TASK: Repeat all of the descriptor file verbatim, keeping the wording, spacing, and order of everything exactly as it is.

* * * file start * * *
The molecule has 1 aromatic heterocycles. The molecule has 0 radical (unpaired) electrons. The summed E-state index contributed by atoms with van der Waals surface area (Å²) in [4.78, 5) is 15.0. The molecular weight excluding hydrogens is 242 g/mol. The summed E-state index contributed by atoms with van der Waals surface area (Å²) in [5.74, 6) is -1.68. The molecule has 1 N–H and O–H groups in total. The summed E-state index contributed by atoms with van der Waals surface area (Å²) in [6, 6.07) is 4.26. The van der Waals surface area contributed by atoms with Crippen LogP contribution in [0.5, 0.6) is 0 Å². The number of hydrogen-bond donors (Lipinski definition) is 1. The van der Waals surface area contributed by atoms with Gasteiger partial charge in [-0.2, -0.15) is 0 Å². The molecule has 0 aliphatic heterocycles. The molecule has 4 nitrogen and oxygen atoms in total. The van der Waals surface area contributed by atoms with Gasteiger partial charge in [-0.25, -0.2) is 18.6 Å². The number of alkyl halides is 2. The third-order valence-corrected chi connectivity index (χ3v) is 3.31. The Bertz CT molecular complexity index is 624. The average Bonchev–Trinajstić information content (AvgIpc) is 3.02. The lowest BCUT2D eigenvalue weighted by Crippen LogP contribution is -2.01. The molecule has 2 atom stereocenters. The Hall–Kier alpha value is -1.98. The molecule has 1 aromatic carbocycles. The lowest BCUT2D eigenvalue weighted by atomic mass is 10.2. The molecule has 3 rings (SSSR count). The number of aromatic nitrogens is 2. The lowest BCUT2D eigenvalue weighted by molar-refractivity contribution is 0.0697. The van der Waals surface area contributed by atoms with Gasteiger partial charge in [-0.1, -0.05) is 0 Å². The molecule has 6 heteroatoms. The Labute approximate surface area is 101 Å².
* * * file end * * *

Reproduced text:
The molecule has 1 aromatic heterocycles. The molecule has 0 radical (unpaired) electrons. The summed E-state index contributed by atoms with van der Waals surface area (Å²) in [4.78, 5) is 15.0. The molecular weight excluding hydrogens is 242 g/mol. The summed E-state index contributed by atoms with van der Waals surface area (Å²) in [5.74, 6) is -1.68. The molecule has 1 N–H and O–H groups in total. The summed E-state index contributed by atoms with van der Waals surface area (Å²) in [6, 6.07) is 4.26. The van der Waals surface area contributed by atoms with Crippen LogP contribution in [0.5, 0.6) is 0 Å². The number of hydrogen-bond donors (Lipinski definition) is 1. The van der Waals surface area contributed by atoms with Gasteiger partial charge in [-0.2, -0.15) is 0 Å². The molecule has 0 aliphatic heterocycles. The molecule has 4 nitrogen and oxygen atoms in total. The van der Waals surface area contributed by atoms with Gasteiger partial charge in [-0.25, -0.2) is 18.6 Å². The number of alkyl halides is 2. The third-order valence-corrected chi connectivity index (χ3v) is 3.31. The Bertz CT molecular complexity index is 624. The average Bonchev–Trinajstić information content (AvgIpc) is 3.02. The lowest BCUT2D eigenvalue weighted by Crippen LogP contribution is -2.01. The molecule has 2 atom stereocenters. The Hall–Kier alpha value is -1.98. The molecule has 1 aromatic carbocycles. The lowest BCUT2D eigenvalue weighted by atomic mass is 10.2. The molecule has 3 rings (SSSR count). The number of aromatic nitrogens is 2. The lowest BCUT2D eigenvalue weighted by molar-refractivity contribution is 0.0697. The van der Waals surface area contributed by atoms with Gasteiger partial charge in [-0.1, -0.05) is 0 Å². The molecule has 6 heteroatoms. The Labute approximate surface area is 101 Å².